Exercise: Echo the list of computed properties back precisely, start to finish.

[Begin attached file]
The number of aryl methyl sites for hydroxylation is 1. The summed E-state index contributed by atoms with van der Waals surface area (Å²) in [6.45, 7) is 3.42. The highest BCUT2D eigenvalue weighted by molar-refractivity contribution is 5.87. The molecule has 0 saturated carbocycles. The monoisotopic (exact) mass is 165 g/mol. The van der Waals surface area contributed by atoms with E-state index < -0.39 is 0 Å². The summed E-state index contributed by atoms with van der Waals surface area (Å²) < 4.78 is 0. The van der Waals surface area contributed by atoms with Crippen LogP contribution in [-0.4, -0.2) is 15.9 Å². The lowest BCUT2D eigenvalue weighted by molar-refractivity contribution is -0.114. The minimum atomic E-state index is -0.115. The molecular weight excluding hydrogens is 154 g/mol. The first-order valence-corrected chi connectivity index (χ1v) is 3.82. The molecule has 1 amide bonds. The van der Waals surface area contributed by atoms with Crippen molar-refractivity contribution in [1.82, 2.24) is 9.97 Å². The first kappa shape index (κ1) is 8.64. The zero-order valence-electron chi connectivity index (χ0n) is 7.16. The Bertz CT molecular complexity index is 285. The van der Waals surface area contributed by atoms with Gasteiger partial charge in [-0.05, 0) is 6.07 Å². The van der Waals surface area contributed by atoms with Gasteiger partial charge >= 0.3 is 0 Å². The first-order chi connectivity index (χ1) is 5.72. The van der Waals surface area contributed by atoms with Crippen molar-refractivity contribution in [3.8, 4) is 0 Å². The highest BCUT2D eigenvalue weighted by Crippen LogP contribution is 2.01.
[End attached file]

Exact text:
The number of aryl methyl sites for hydroxylation is 1. The summed E-state index contributed by atoms with van der Waals surface area (Å²) in [6.45, 7) is 3.42. The highest BCUT2D eigenvalue weighted by molar-refractivity contribution is 5.87. The molecule has 0 saturated carbocycles. The monoisotopic (exact) mass is 165 g/mol. The van der Waals surface area contributed by atoms with E-state index < -0.39 is 0 Å². The summed E-state index contributed by atoms with van der Waals surface area (Å²) < 4.78 is 0. The van der Waals surface area contributed by atoms with Crippen LogP contribution in [-0.4, -0.2) is 15.9 Å². The lowest BCUT2D eigenvalue weighted by molar-refractivity contribution is -0.114. The minimum atomic E-state index is -0.115. The molecular weight excluding hydrogens is 154 g/mol. The first-order valence-corrected chi connectivity index (χ1v) is 3.82. The molecule has 1 amide bonds. The van der Waals surface area contributed by atoms with Crippen molar-refractivity contribution in [1.82, 2.24) is 9.97 Å². The first kappa shape index (κ1) is 8.64. The zero-order valence-electron chi connectivity index (χ0n) is 7.16. The Bertz CT molecular complexity index is 285. The van der Waals surface area contributed by atoms with Gasteiger partial charge in [-0.05, 0) is 6.07 Å². The van der Waals surface area contributed by atoms with Gasteiger partial charge >= 0.3 is 0 Å². The first-order chi connectivity index (χ1) is 5.72. The van der Waals surface area contributed by atoms with Crippen molar-refractivity contribution in [3.8, 4) is 0 Å². The highest BCUT2D eigenvalue weighted by Crippen LogP contribution is 2.01.